Assessing reliability of categorical substance use measures with latent class analysis

Drug Alcohol Depend. 2002 Nov:68 Suppl 1:S7-20. doi: 10.1016/s0376-8716(02)00210-7.


This article illustrates the use of the latent class model to identify classes of individuals and to assess the psychometric reliability of categorical items. The latent class model is a categorical latent variable model used to identify homogeneous classes of respondents such that class membership accounts for item responses. The assessment of measurement reliability comes directly from the estimates of the model. Although not based on classical test theory, the reliability assessment procedures described here answer the same question-that is, how consistent or dependable is measurement? The goal is to identify reliable indicators of a characteristic by examining measurement error and the inter-relatedness of the items. Methods for estimating the reliability of individual items as well as sets of items are presented. These methods are illustrated with data on cigarette smoking from a national sample of adolescents. By using the procedures described here, researchers are able to determine: (1). which classes of people are measured well and which are not; (2). which items perform well and which do not; and (3). whether items need to be altered or added in order to measure and identify particular classes better.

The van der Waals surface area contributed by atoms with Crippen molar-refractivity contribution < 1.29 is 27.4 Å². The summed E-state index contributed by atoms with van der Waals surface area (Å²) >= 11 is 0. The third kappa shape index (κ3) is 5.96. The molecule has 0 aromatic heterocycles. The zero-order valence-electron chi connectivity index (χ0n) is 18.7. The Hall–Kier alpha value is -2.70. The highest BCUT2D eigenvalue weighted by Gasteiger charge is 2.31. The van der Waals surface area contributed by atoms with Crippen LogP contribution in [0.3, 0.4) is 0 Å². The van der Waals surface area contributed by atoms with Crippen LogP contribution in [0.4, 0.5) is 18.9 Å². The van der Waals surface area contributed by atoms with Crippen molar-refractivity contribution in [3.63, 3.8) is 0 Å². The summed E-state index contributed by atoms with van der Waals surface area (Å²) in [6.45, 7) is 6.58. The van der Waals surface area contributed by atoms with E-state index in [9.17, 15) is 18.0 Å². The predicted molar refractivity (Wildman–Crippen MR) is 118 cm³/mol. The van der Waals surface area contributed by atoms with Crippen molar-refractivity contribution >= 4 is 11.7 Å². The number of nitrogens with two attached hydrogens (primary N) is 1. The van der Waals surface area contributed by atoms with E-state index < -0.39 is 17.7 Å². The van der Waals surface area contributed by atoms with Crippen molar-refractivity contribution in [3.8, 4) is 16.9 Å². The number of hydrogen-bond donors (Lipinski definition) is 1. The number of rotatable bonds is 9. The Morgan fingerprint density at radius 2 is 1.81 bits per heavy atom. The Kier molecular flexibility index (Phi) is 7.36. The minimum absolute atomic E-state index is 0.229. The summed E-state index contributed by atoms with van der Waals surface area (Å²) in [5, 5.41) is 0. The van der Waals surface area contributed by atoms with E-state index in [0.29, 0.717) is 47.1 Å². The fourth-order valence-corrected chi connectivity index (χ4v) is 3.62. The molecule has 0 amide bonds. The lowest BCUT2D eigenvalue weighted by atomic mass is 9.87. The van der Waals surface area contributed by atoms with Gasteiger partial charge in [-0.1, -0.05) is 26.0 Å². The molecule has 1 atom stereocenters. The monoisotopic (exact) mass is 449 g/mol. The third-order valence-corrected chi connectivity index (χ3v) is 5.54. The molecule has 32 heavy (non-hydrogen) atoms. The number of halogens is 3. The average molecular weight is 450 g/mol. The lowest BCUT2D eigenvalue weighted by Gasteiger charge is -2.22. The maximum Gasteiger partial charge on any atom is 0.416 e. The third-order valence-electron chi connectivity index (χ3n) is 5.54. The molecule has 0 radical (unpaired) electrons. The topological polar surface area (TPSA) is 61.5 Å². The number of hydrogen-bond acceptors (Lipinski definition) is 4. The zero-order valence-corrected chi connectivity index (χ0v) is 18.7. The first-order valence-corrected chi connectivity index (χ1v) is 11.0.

Publication types

  • Research Support, Non-U.S. Gov't
  • Research Support, U.S. Gov't, P.H.S.

MeSH terms

  • Adolescent
  • Child
  • Female
  • Humans
  • Male
  • Models, Statistical
  • Psychometrics / instrumentation
  • Reproducibility of Results
  • Smoking
  • Substance-Related Disorders / diagnosis*